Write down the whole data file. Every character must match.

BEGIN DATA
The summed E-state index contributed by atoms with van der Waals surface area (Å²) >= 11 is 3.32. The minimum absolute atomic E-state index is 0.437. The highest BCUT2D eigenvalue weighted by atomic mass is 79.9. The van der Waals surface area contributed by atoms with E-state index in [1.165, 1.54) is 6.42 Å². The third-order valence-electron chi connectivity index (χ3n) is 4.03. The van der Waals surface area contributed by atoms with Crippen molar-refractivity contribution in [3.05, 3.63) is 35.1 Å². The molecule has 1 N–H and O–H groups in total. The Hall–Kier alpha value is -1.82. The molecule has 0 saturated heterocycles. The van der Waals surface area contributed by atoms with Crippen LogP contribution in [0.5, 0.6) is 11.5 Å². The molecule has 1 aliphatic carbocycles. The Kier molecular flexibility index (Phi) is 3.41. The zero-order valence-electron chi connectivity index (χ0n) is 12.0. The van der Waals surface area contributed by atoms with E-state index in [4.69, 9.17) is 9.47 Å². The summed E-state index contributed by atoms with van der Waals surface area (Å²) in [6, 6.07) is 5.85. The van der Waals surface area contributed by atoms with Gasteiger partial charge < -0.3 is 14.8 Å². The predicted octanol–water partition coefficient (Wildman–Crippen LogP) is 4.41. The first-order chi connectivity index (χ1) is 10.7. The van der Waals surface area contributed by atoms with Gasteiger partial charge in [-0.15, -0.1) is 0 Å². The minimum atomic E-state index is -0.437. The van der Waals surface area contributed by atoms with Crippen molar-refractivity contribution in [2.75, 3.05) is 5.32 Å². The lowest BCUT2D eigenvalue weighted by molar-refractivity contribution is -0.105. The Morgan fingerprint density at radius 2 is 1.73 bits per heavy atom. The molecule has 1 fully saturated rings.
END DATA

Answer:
The summed E-state index contributed by atoms with van der Waals surface area (Å²) >= 11 is 3.32. The minimum absolute atomic E-state index is 0.437. The highest BCUT2D eigenvalue weighted by atomic mass is 79.9. The van der Waals surface area contributed by atoms with E-state index in [1.165, 1.54) is 6.42 Å². The third-order valence-electron chi connectivity index (χ3n) is 4.03. The van der Waals surface area contributed by atoms with Crippen molar-refractivity contribution in [3.05, 3.63) is 35.1 Å². The molecule has 1 N–H and O–H groups in total. The Hall–Kier alpha value is -1.82. The molecule has 0 saturated heterocycles. The van der Waals surface area contributed by atoms with Crippen LogP contribution in [0.5, 0.6) is 11.5 Å². The molecule has 1 aliphatic carbocycles. The Kier molecular flexibility index (Phi) is 3.41. The zero-order valence-electron chi connectivity index (χ0n) is 12.0. The van der Waals surface area contributed by atoms with E-state index in [4.69, 9.17) is 9.47 Å². The summed E-state index contributed by atoms with van der Waals surface area (Å²) in [6, 6.07) is 5.85. The van der Waals surface area contributed by atoms with Gasteiger partial charge < -0.3 is 14.8 Å². The predicted octanol–water partition coefficient (Wildman–Crippen LogP) is 4.41. The first-order chi connectivity index (χ1) is 10.7. The van der Waals surface area contributed by atoms with Gasteiger partial charge in [-0.15, -0.1) is 0 Å². The minimum atomic E-state index is -0.437. The van der Waals surface area contributed by atoms with Crippen molar-refractivity contribution in [2.75, 3.05) is 5.32 Å². The lowest BCUT2D eigenvalue weighted by molar-refractivity contribution is -0.105. The Morgan fingerprint density at radius 2 is 1.73 bits per heavy atom. The molecule has 1 fully saturated rings.